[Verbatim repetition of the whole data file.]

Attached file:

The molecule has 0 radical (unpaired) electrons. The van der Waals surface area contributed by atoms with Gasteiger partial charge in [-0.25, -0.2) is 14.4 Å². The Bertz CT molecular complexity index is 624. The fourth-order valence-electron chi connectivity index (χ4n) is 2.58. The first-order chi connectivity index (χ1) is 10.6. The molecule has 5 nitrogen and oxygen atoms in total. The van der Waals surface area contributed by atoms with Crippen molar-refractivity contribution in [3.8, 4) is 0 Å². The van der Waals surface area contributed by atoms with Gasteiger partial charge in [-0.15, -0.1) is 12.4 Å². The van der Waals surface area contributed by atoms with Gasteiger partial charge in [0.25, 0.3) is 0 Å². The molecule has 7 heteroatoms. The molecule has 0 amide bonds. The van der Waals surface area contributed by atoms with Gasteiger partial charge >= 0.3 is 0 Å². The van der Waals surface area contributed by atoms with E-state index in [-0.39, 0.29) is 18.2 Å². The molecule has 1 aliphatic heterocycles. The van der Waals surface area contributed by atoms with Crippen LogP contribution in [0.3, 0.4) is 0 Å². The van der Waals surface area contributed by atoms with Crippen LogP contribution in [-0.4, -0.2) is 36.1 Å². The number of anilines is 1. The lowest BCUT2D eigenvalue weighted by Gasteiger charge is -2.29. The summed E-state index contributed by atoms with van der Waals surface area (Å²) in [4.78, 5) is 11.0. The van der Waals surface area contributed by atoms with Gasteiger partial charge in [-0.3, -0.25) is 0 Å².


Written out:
The molecule has 0 radical (unpaired) electrons. The van der Waals surface area contributed by atoms with Gasteiger partial charge in [-0.25, -0.2) is 14.4 Å². The Bertz CT molecular complexity index is 624. The fourth-order valence-electron chi connectivity index (χ4n) is 2.58. The first-order chi connectivity index (χ1) is 10.6. The molecule has 5 nitrogen and oxygen atoms in total. The van der Waals surface area contributed by atoms with Crippen molar-refractivity contribution in [3.8, 4) is 0 Å². The van der Waals surface area contributed by atoms with Gasteiger partial charge in [-0.15, -0.1) is 12.4 Å². The van der Waals surface area contributed by atoms with Gasteiger partial charge in [0.25, 0.3) is 0 Å². The molecule has 7 heteroatoms. The molecule has 0 amide bonds. The van der Waals surface area contributed by atoms with Gasteiger partial charge >= 0.3 is 0 Å². The van der Waals surface area contributed by atoms with E-state index in [-0.39, 0.29) is 18.2 Å². The molecule has 1 aliphatic heterocycles. The van der Waals surface area contributed by atoms with Crippen LogP contribution in [0.3, 0.4) is 0 Å². The van der Waals surface area contributed by atoms with Crippen LogP contribution in [-0.4, -0.2) is 36.1 Å². The number of anilines is 1. The lowest BCUT2D eigenvalue weighted by Gasteiger charge is -2.29. The summed E-state index contributed by atoms with van der Waals surface area (Å²) in [4.78, 5) is 11.0. The van der Waals surface area contributed by atoms with Gasteiger partial charge in [-0.3, -0.25) is 0 Å².